Know Your Options
Your financial privacy is important. So how do you know what information your bank is sharing with other companies and what can you do about it? Banks are generally required to give privacy notices when a customer relationship is established, so be sure to read them carefully and know how to opt out of participation. Here are a few things your bank must do to help you maintain your financial privacy.
Your bank’s privacy notice describes the basic categories of nonpublic, personal information it collects and what it shares with other companies. The notice is intended to help you decide whether or not you want the nonpublic, personal information your bank collects to be shared with companies that are not affiliated with the bank (non-affiliates) and enable you to limit that sharing (to the extent you have the right to do so). A non-affiliate is a company that does not control, is not controlled by, or is not under common control with the Bank.
Not all privacy notices are the same; it is important that you read your privacy notice in order to know what sharing your bank does.
What your bank can share
If your bank plans to share nonpublic, personal information it has from an application, transaction information, and other sources with other companies that are not affiliated with the bank, you may have a right to opt out. Read your notices carefully to see if this opt out applies. Banks can, however, share information about you with other companies, when the information is based solely on your transactions with the bank and the type of accounts you have with the bank.
What your bank can share with non-affiliates
You have the right to opt out or block some nonpublic, personal information sharing with non-affiliates. Banks can share certain types of information about you without giving you opt out rights. For example, your bank can provide the following to non-affiliates if:
- The information is needed to conduct normal bank business. For example, your bank can send personal information to outside firms that help market or deliver your bank’s products that you may not already use.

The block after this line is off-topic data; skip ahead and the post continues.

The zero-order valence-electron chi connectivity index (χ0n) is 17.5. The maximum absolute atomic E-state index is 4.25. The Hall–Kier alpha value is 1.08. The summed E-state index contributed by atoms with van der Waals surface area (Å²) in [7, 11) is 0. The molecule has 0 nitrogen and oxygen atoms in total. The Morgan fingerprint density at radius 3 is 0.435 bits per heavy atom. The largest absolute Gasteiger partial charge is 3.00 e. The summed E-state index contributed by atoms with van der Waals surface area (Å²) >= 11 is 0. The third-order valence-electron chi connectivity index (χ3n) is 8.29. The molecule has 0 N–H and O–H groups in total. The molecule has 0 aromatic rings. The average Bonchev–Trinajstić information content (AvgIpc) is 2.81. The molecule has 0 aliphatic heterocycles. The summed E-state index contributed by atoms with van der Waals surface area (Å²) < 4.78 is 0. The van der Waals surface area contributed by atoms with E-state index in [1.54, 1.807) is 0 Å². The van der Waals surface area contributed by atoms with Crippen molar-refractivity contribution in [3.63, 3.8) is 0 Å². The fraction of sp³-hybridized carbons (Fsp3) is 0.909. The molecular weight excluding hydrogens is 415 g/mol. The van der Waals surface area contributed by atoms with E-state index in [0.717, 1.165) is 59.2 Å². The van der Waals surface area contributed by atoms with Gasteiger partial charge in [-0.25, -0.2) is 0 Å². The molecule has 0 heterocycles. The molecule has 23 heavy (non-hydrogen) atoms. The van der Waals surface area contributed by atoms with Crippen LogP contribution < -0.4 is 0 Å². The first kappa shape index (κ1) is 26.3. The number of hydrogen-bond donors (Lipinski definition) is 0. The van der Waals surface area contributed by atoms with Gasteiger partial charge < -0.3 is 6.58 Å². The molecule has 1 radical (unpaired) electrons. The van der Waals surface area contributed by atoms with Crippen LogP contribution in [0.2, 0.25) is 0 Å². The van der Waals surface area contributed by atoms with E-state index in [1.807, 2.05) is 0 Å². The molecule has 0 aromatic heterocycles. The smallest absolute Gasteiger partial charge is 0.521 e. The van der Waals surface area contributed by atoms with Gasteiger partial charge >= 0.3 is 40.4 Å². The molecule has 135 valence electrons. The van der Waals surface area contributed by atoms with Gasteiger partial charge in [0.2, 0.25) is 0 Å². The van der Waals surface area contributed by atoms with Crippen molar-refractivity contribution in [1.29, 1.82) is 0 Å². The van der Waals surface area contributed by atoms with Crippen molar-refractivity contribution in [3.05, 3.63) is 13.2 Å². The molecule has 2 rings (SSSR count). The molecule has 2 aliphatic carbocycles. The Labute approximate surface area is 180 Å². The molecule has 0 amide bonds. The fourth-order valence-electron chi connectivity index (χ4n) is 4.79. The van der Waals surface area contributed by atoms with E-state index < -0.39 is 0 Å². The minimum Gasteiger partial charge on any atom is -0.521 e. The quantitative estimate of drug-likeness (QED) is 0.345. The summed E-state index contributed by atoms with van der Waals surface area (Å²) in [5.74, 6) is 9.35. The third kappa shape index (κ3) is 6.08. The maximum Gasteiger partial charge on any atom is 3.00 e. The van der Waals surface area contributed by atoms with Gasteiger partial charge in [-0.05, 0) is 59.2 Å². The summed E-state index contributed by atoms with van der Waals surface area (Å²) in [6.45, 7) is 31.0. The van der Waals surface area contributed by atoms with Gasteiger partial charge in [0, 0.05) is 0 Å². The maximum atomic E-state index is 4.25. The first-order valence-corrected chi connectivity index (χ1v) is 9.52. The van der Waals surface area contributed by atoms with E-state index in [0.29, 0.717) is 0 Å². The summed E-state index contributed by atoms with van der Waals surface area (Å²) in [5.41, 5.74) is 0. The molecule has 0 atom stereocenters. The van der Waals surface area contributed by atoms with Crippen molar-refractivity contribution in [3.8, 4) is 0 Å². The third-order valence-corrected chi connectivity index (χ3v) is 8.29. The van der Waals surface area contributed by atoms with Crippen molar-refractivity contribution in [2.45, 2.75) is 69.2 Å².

- The information protects against fraud or unauthorized transactions, or responds to a court order.
- The information is used as part of a “joint marketing agreement.” For example, if your bank and an insurance company agree to jointly offer, endorse, or sponsor the same product or service, the bank may share your information.
- The sharing of the information complies with federal, state, or local requirements.
The types of information you have the right to opt out of sharing are stated in your bank’s financial privacy notice. Your bank may allow you to opt out of sharing all information you are entitled to opt out of, or let you select which types of such information you would like to opt out of sharing. For example, your bank may share information like your personal information from your credit report or loan application. Be sure follow the instructions for opting out on your privacy notice. If you opt out, it will remain in effect for at least five years or until you cancel your opt out. State law might have additional protections depending on where you live.
Privacy notices timing
All consumers must receive a privacy notice when a customer relationship is established, such as when opening a deposit account or obtaining a loan. Most banks send a new privacy notice each year; however, your bank may not be required to do so. For example, if the bank already limits sharing customer information to the exceptions listed above or the bank has not changed its privacy notice from the one previously delivered to you.
When you have more than one account with the same bank, your bank may choose to send one privacy notice for all accounts or one privacy notice for each account. Likewise, if you have a joint account, your bank may send a notice to one or both of you. You can request separate notices. Either way, if your bank offers opportunities to opt out, your bank must let one of the account holders opt out for all parties on the account.
Banks are also required to send you a new privacy notice when you obtain a new product or service with them. If you open an account by phone, you can agree to have your bank send you its privacy notice and make those changes later. If you need a current copy of your privacy notice, you can request it from your bank.
Prescreened credit offers
Credit reporting companies may also sell your financial information to lenders and insurers to decide whether or not to send you unsolicited offers of credit or insurance. This is known as prescreening. You can opt out of receiving prescreened offers by calling the Federal Trade Commission (FTC) at 1-888-567-8688, or visit the FTC website on Prescreened Credit and Insurance Offers.
Your financial privacy is important. It is up to you to take advantage of these protections by opting out. Knowing your financial privacy rights will go a long way in securing your financial health.
For more consumer resources, visit FDIC.gov, or go to the FDIC Knowledge Center. You can also call the FDIC toll-free at 1-877-ASK-FDIC (1-877-275-3342). Please send your story ideas or comments to ConsumerNews@fdic.gov.